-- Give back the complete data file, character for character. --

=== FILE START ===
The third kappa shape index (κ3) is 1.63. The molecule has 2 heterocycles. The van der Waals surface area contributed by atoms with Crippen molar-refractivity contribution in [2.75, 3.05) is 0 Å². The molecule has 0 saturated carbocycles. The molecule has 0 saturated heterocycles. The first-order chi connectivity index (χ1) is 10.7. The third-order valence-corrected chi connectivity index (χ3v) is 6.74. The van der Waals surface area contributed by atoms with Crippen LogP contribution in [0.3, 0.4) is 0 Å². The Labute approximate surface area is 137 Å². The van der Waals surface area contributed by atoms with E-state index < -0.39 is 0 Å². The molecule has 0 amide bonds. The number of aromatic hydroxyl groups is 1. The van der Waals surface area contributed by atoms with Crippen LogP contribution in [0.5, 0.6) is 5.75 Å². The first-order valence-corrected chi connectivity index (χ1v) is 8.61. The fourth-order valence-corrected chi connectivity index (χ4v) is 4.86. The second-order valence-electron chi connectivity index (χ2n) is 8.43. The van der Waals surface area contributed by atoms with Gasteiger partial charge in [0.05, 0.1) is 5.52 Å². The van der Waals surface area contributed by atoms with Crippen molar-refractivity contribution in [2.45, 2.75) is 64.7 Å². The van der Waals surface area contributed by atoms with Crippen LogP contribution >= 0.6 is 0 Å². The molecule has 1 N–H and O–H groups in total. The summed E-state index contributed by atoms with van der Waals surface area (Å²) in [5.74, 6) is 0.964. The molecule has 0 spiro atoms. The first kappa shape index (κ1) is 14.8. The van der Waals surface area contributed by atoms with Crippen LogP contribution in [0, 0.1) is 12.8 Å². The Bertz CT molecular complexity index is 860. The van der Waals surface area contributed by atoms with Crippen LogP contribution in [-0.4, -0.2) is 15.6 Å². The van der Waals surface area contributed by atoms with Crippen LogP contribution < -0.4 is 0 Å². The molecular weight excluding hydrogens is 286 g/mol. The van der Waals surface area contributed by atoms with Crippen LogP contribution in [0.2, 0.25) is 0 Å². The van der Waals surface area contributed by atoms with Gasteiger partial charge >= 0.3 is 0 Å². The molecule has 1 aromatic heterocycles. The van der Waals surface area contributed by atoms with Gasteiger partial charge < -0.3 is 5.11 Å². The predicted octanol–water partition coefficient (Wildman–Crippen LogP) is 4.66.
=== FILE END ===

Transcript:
The third kappa shape index (κ3) is 1.63. The molecule has 2 heterocycles. The van der Waals surface area contributed by atoms with Crippen molar-refractivity contribution in [2.75, 3.05) is 0 Å². The molecule has 0 saturated carbocycles. The molecule has 0 saturated heterocycles. The first-order chi connectivity index (χ1) is 10.7. The third-order valence-corrected chi connectivity index (χ3v) is 6.74. The van der Waals surface area contributed by atoms with Crippen LogP contribution in [0.3, 0.4) is 0 Å². The Labute approximate surface area is 137 Å². The van der Waals surface area contributed by atoms with E-state index < -0.39 is 0 Å². The molecule has 0 amide bonds. The number of aromatic hydroxyl groups is 1. The van der Waals surface area contributed by atoms with Crippen LogP contribution in [0.5, 0.6) is 5.75 Å². The first-order valence-corrected chi connectivity index (χ1v) is 8.61. The fourth-order valence-corrected chi connectivity index (χ4v) is 4.86. The second-order valence-electron chi connectivity index (χ2n) is 8.43. The van der Waals surface area contributed by atoms with Gasteiger partial charge in [0.05, 0.1) is 5.52 Å². The van der Waals surface area contributed by atoms with Crippen molar-refractivity contribution in [2.45, 2.75) is 64.7 Å². The van der Waals surface area contributed by atoms with Crippen LogP contribution >= 0.6 is 0 Å². The molecule has 1 N–H and O–H groups in total. The summed E-state index contributed by atoms with van der Waals surface area (Å²) in [5.74, 6) is 0.964. The molecule has 0 spiro atoms. The first kappa shape index (κ1) is 14.8. The van der Waals surface area contributed by atoms with Crippen LogP contribution in [0, 0.1) is 12.8 Å². The Bertz CT molecular complexity index is 860. The van der Waals surface area contributed by atoms with Crippen LogP contribution in [-0.4, -0.2) is 15.6 Å². The van der Waals surface area contributed by atoms with Crippen LogP contribution < -0.4 is 0 Å². The molecular weight excluding hydrogens is 286 g/mol. The van der Waals surface area contributed by atoms with Crippen LogP contribution in [0.2, 0.25) is 0 Å². The van der Waals surface area contributed by atoms with Gasteiger partial charge >= 0.3 is 0 Å². The molecule has 1 aromatic heterocycles. The van der Waals surface area contributed by atoms with Gasteiger partial charge < -0.3 is 5.11 Å². The predicted octanol–water partition coefficient (Wildman–Crippen LogP) is 4.66.